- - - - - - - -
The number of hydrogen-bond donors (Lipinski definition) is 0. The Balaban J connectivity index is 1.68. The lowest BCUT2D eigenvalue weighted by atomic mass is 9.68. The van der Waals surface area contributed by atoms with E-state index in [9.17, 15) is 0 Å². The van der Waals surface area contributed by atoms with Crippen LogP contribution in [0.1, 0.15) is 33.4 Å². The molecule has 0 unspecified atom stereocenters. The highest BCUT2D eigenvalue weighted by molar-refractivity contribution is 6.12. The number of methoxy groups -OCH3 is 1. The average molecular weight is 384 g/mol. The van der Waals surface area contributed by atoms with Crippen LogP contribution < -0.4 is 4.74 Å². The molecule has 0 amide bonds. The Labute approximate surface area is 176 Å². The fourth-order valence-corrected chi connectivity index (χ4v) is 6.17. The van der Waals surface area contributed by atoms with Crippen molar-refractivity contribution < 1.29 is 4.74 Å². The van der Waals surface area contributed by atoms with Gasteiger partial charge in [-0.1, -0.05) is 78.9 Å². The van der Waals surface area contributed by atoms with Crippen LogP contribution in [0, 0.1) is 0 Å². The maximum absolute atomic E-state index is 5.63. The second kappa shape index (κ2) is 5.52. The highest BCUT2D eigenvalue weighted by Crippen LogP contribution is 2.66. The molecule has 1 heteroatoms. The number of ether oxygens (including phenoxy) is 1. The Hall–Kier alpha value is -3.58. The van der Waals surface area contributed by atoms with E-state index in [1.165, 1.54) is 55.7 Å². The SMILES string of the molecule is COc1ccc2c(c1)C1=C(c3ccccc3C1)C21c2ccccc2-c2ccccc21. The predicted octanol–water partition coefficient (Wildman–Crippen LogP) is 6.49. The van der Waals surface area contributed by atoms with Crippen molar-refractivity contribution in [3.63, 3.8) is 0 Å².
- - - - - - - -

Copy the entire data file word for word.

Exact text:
The number of hydrogen-bond donors (Lipinski definition) is 0. The Balaban J connectivity index is 1.68. The lowest BCUT2D eigenvalue weighted by atomic mass is 9.68. The van der Waals surface area contributed by atoms with E-state index in [9.17, 15) is 0 Å². The van der Waals surface area contributed by atoms with Crippen LogP contribution in [0.1, 0.15) is 33.4 Å². The molecule has 0 unspecified atom stereocenters. The highest BCUT2D eigenvalue weighted by molar-refractivity contribution is 6.12. The number of methoxy groups -OCH3 is 1. The average molecular weight is 384 g/mol. The van der Waals surface area contributed by atoms with Crippen LogP contribution < -0.4 is 4.74 Å². The molecule has 0 amide bonds. The Labute approximate surface area is 176 Å². The fourth-order valence-corrected chi connectivity index (χ4v) is 6.17. The van der Waals surface area contributed by atoms with Crippen molar-refractivity contribution < 1.29 is 4.74 Å². The van der Waals surface area contributed by atoms with Gasteiger partial charge in [-0.1, -0.05) is 78.9 Å². The van der Waals surface area contributed by atoms with Crippen LogP contribution in [0, 0.1) is 0 Å². The maximum absolute atomic E-state index is 5.63. The second kappa shape index (κ2) is 5.52. The highest BCUT2D eigenvalue weighted by Crippen LogP contribution is 2.66. The molecule has 1 heteroatoms. The number of ether oxygens (including phenoxy) is 1. The Hall–Kier alpha value is -3.58. The van der Waals surface area contributed by atoms with E-state index in [1.165, 1.54) is 55.7 Å². The SMILES string of the molecule is COc1ccc2c(c1)C1=C(c3ccccc3C1)C21c2ccccc2-c2ccccc21. The predicted octanol–water partition coefficient (Wildman–Crippen LogP) is 6.49. The van der Waals surface area contributed by atoms with Crippen molar-refractivity contribution in [3.63, 3.8) is 0 Å².